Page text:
Posted on by Dr. Francis Collins
Almost 37 million people around the world are now infected with human immunodeficiency virus (HIV), the virus that causes AIDS . But many don’t know they are infected or lack access to medical care. Even though major strides have been made in treating the infection, less than half receive antiretroviral therapy (ART) that could prevent full-blown AIDS and reduce the likelihood of the virus being transmitted to other people. Now, a new report restores hope that an end to this very serious public health challenge could be within reach—but that will require a major boost in commitment and resources.
The study conducted by an NIH-funded research team evaluated the costs and expected life-saving returns associated with ambitious goals for HIV testing and treatment, the so-called 90-90-90 program, issued by the Joint United Nations Programme on HIV/AIDS (UNAIDS) in 2014 . The new analysis, based on HIV disease progression and treatment data in South Africa, finds that those goals, though expensive to implement, can be achieved cost-effectively, potentially containing the AIDS epidemic and saving many millions of lives around the globe.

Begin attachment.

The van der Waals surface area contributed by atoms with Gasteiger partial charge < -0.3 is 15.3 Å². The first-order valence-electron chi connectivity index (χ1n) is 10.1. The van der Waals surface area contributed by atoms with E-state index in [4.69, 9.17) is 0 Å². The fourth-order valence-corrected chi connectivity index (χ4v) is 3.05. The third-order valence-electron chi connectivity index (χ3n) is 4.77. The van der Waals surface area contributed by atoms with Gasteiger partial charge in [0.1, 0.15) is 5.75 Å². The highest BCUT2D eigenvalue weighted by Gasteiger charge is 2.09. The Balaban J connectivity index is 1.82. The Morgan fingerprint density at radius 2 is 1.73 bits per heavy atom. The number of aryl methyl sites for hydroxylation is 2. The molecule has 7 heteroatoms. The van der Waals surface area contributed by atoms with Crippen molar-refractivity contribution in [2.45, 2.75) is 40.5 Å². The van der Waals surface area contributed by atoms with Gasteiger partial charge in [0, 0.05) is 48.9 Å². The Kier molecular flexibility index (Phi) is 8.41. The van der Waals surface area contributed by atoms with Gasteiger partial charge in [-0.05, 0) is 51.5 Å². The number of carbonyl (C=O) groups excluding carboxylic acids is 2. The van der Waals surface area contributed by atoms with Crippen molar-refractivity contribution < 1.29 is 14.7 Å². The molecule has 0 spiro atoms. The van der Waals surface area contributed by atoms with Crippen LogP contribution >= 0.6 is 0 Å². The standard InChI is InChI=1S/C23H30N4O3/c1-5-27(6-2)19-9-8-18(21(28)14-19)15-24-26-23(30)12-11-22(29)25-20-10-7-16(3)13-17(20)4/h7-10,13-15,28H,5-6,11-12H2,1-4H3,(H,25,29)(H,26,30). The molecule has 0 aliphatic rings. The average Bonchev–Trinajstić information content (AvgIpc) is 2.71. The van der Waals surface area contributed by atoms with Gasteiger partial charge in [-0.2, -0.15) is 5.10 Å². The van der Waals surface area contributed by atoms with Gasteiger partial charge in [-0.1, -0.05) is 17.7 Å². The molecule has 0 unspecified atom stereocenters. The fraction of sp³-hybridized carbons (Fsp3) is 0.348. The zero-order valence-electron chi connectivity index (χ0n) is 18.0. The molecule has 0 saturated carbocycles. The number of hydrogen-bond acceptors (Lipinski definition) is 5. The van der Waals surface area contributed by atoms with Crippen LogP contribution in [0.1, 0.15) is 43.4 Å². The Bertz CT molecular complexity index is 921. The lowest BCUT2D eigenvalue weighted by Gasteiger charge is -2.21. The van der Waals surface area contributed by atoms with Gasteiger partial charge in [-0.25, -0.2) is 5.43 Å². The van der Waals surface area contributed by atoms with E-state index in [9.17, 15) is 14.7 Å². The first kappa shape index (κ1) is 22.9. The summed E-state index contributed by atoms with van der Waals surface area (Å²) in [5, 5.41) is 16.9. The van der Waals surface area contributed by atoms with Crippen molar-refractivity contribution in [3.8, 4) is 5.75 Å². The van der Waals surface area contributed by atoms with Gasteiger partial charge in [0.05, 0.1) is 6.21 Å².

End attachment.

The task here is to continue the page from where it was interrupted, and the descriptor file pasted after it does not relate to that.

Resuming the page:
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Tags: 35th anniversary of AIDS, 90-90-90, 90-90-90 program, Africa, AIDS, AIDS epidemic, AIDS-free generation, antiretroviral therapy, art, Botswana, cascade of care, clinical resources, cost-effectiveness, donor organizations, economics, epidemiology, global health, HIV, HIV cure, HIV screening, HIV transmission, HIV treatment, human immunodeficiency virus, infectious disease, Joint United Nations Programme on HIV/AIDS, population screening, public health, South Africa, UNAIDS, United Nations, viral suppression